The opposite is also true:  when belonging and significance are strongly felt, many misbehaviors simply disappear.

There’s no need for back talk when I feel connected and respected. There’s no reason to push the baby off the bed when I know I’m loved, valued, and needed as much as ever.

As Jane Nelsen of Positive Discipline frequently notes, “kids do better when they feel better” and “where did we get the crazy idea that in order to make kids do better, we have to make them feel worse?”

The opposite is true, and it’s true for me, too:  when I’m well-fed, well-slept, and when I feel loved, appreciated, respected, and capable, I do better – as a Mom and person in general.

So how do we help our children perceive that strong sense of belonging and significance (without feeding a sense of entitlement)?

One very easy thing to do is put your smart phone away and really listen to your child with your eyes, your body, and your heart. Deep listening is one sure way to send the message that “you matter, and I care about you.” This tool is called a GEM, a Genuine Encounter Moment and I swear when I use it, my child naturally gets more cooperative.

Another is to give your children meaningful responsibilities in the home, so that they learn life skills and create the belief that “I matter, I’m needed, I’m capable.”

These are just two of many tools that you’ll learn about in the interactive, online class I’m facilitating, “Peaceful Parents, Cooperative Kids:  from conflict and chaos to cooperation and calm in 8 weeks.”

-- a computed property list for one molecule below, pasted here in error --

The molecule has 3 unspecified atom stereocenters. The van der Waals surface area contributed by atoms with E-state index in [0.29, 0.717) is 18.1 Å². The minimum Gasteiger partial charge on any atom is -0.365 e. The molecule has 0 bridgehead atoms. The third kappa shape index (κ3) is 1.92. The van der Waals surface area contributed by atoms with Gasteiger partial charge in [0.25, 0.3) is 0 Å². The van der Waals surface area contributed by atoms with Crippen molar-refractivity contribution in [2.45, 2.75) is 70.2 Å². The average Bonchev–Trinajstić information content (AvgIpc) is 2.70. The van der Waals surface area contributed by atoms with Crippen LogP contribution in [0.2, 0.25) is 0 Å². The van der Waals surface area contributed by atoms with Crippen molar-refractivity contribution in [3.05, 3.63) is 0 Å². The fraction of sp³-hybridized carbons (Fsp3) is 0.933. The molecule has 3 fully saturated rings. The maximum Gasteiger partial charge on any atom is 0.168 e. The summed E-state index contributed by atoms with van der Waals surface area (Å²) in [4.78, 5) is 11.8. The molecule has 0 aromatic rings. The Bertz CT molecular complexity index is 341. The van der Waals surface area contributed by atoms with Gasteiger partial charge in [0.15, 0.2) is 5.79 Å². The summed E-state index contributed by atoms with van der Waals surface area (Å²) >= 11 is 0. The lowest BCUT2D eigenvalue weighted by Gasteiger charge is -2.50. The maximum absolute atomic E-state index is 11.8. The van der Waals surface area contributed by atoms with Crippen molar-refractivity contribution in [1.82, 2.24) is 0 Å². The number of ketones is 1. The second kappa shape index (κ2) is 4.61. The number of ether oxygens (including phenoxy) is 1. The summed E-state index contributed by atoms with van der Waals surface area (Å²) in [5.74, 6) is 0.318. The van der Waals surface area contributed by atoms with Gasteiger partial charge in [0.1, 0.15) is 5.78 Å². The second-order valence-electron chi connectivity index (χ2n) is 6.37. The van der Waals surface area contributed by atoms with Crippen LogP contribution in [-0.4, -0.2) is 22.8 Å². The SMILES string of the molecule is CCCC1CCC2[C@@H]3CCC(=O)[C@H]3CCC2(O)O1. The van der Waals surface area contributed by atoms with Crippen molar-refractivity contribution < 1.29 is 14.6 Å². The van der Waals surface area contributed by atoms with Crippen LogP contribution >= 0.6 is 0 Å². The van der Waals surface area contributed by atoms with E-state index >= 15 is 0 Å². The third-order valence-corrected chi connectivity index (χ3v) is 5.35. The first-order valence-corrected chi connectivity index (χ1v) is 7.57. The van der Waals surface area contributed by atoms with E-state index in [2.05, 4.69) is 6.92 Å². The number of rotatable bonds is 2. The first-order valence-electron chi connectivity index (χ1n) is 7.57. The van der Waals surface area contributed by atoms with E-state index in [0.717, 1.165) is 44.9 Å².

You’ll also learn (and practice):

  • My favorite 3-step ritual to stay cool, calm, and curious in the face of really irritating behavior
  • How to set loving limits that stick
  • Specific words you can use to foster resilience and a “Growth Mindset” in your child
  • How to leverage your family team (including your partner) in household responsibilities
  • Simple, tangible, and effective Positive Discipline tools to reduce defiance, tantrums, back talk and other challenging behaviors
  • The one principle that matters most in helping your kids to become responsible, respectful, resourceful, and happy adults (and how to put that principle into practice every day)

So, if you’d like to

  • yell less
  • have fewer power struggles
  • connect more
  • share the load more
  • feel more confident and peaceful in your parenting
  • and raise children who are respectful, resilient, and plain old happy,

then please join me for an 8-week adventure that you can participate in from the comfort of your own home or office using video conference.

I’ll be using Zoom Meetings which feels about as much like a physical classroom as you can get without actually being in a room together. All classes are recorded so if you miss a class, you can catch up.

Sign up by August 30 to get the Early Bird Pricing and immediate access to my parenting resource web page loaded with tip sheets, videos, podcasts, and articles to help you become the parent you want to be.

It is my mission to equip, empower, and support parents so that they can raise respectful, responsible, and resourceful children who are excited about life and motivated to contribute their talents to the world.

Join me!  Learn more about the virtual class here.

This virtual class gets 4.6 out of 5 stars from over 100 participants.  Here’s what some of them have to say.

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27 Oct

Sugar Buzz or Sugar Bust — What To Do With Too Much Halloween Candy?

We face the same problem with Halloween candy every year.  I don’t know why it continues to surprise me . . .